College Sports

How to stream NCAA Tournament games from a computer, tablet or phone

Now the real fun begins.

The NCAA Tournament may have kicked off with the play-in games, but the Thursday marks the first of four consecutive days with a full slate of games.

Of course, if you’re at work, having access to a television might not be an option. But there are ways to stream the games.

The best place to start is with the NCAA March Madness Live website and app, which will be showing every game. You will have to have cable and know your username/password to access the games, but fans can watch for three hours without logging in. Games shown on CBS won’t count against that time limit (except on Apple TV, Roku, Fire TV, Xbox One and Chromecast).

Here is the link to the app on Apple TV, Amazon’s Fire TV, Xbox One, Roku and Chromecast. But, remember, you can also watch from a computer using this site.

Additionally, fans can stream the games on Hulu with Live TV (which has a free trial, but will then charge a monthly fee), YouTube Live (it also has a free trial, but then will charge a monthly fee), PlayStation Vue (another free trial/monthly fee option), fubo TV and Sling TV (which will have all channels except CBS).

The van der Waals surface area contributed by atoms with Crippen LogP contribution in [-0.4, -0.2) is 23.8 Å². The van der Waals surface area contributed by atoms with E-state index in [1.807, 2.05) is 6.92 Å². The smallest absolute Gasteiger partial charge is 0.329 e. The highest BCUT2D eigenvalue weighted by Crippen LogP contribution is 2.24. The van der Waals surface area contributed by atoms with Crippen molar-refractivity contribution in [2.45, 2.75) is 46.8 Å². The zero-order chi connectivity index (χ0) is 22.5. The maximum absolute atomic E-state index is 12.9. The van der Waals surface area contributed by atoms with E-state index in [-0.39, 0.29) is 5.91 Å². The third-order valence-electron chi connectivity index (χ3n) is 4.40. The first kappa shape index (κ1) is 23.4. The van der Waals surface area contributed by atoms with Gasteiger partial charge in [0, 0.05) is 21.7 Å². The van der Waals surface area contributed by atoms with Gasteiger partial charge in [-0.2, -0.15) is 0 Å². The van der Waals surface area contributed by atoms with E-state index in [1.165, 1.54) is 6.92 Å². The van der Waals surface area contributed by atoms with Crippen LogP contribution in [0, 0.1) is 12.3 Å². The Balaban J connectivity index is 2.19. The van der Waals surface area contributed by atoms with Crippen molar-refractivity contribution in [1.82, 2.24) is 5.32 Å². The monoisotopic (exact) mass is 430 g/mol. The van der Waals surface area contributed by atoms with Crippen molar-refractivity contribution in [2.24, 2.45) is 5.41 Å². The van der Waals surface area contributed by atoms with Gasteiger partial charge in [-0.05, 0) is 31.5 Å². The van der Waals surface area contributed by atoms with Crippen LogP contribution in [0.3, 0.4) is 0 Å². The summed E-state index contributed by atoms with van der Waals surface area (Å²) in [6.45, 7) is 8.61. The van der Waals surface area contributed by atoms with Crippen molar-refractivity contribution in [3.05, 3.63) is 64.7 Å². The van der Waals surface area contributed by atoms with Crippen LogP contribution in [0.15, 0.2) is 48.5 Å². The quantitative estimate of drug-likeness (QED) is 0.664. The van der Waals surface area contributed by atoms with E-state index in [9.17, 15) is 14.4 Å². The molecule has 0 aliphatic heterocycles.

For those five options, fans will need to make sure that CBS is available as part of the package.

If you have cable, the first- and second-round games will be broadcast on CBS, TBS, TNT and Tru TV. Sweet Sixteen and Elite Eight games will be on CBS and TBS, while the Final Four and national-championship game will be shown on CBS.

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From covering the World Series to the World Cup, Pete has done a little bit of everything since joining The Star in 1997. He writes about baseball and has a quirky blog that augments The Star’s coverage of area teams.